Now some fresh pickings from the Political Grapevine:
A New York Times reporter has been admonished by his superiors after voicing the hope that the U.S. can accomplish its goals in Iraq. Here's what Times chief military correspondent Michael Gordon said on The Charlie Rose show earlier this month — "As a purely personal view, I think it's worth it — one last effort for sure to try to get this right, because my personal view is we've never really tried to win. We've simply been managing our way to defeat. And I think that if it's done right, I think that there is the chance to accomplish something."
Public editor Byron Calame writes that Washington bureau chief Philip Taubman said Gordon "stepped over the line" and "went too far." Neil MacFarquhar appeared on the Rose show, and criticized Bush administration practice of sending bombs to the Middle East — saying the policy "erodes and erodes and erodes America's reputation." MacFarquhar received no reprimand for his comments.
NBC's reporter in Baghdad concedes that the media isn't getting the "good news" stories from Iraq on the air. Jane Arraf recently told anchor Brian Williams that life in Iraq "isn't entirely what it seems" from the constant focus on bombings and other violence. Arraf said,"I'll tell you what I think is a piece of good news that's out there every day that's really hard for us to get at. There are children walking to school... and it's that wonderful sign of resilience that is the fabric, the background of life there."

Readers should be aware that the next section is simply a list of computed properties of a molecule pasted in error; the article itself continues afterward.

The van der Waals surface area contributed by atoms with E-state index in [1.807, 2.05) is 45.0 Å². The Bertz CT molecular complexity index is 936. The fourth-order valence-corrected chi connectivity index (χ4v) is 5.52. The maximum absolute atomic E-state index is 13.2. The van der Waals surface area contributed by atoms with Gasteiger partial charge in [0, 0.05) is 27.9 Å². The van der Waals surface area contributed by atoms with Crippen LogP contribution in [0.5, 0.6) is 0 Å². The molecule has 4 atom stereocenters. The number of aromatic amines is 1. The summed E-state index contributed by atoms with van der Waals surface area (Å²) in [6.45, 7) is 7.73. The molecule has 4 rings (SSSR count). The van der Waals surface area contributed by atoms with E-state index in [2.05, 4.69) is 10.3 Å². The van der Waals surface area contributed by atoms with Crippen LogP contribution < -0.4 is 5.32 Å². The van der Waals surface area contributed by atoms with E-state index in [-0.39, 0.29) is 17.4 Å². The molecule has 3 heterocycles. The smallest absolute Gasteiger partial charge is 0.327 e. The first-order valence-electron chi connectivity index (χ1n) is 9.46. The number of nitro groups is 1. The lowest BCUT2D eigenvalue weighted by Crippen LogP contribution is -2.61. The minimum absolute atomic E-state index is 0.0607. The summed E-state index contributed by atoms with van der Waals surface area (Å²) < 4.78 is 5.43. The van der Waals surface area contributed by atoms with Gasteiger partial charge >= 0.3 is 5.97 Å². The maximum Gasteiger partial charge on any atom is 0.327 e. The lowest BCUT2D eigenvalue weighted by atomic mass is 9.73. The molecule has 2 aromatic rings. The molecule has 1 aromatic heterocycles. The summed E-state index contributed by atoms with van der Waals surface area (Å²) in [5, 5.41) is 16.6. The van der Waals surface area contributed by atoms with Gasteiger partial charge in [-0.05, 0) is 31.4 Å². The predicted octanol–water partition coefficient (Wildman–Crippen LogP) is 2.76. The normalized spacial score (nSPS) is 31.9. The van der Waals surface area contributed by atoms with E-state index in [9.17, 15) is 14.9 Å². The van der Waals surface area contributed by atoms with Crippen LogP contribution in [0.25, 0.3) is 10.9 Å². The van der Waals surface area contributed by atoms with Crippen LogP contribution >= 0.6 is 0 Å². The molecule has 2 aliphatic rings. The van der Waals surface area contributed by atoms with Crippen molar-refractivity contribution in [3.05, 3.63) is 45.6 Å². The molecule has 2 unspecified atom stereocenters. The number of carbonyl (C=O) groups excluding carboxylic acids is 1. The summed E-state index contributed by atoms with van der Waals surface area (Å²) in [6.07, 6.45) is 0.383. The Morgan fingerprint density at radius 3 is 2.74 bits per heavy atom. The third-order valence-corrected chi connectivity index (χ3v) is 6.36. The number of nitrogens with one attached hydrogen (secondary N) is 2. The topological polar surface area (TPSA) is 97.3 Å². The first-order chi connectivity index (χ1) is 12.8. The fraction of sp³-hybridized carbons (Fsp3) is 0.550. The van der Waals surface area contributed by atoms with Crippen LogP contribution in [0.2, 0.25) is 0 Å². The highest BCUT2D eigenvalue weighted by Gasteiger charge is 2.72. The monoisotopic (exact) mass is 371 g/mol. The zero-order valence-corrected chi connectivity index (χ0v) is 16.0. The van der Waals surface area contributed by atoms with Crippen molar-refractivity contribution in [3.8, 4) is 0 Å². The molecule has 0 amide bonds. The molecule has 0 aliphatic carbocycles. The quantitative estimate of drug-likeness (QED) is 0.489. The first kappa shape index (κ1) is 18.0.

Arraf says doing that story might actually put the children in danger.
President Bush's father says media criticism of his son is so harsh that he sometimes finds himself talking back to the television. The elder Bush said Saturday, "It's one thing to have an adversarial ... relationship — hard-hitting journalism — it's another when the journalists' rhetoric goes beyond skepticism and goes over the line into overt, unrelenting hostility and personal animosity." He added — "(It is) so bad in fact that I found myself doing what I never should have done — I talk back to the television set. And I said things that my mother wouldn't necessarily approve of."
Arrests Down, Injuries Up
Last week we told you that police in Tijuana, Mexico who had their guns taken away in a corruption probe had been issued slingshots and ball bearings. But after a 50 percent decrease in arrests this month and the injuring of five officers who were unarmed — the police department has given back the guns.
The city's public safety secretary said the decision to take the guns away had made life more dangerous for both the officers and the city's residents.
—FOX News Channel's Martin Hill contributed to this report.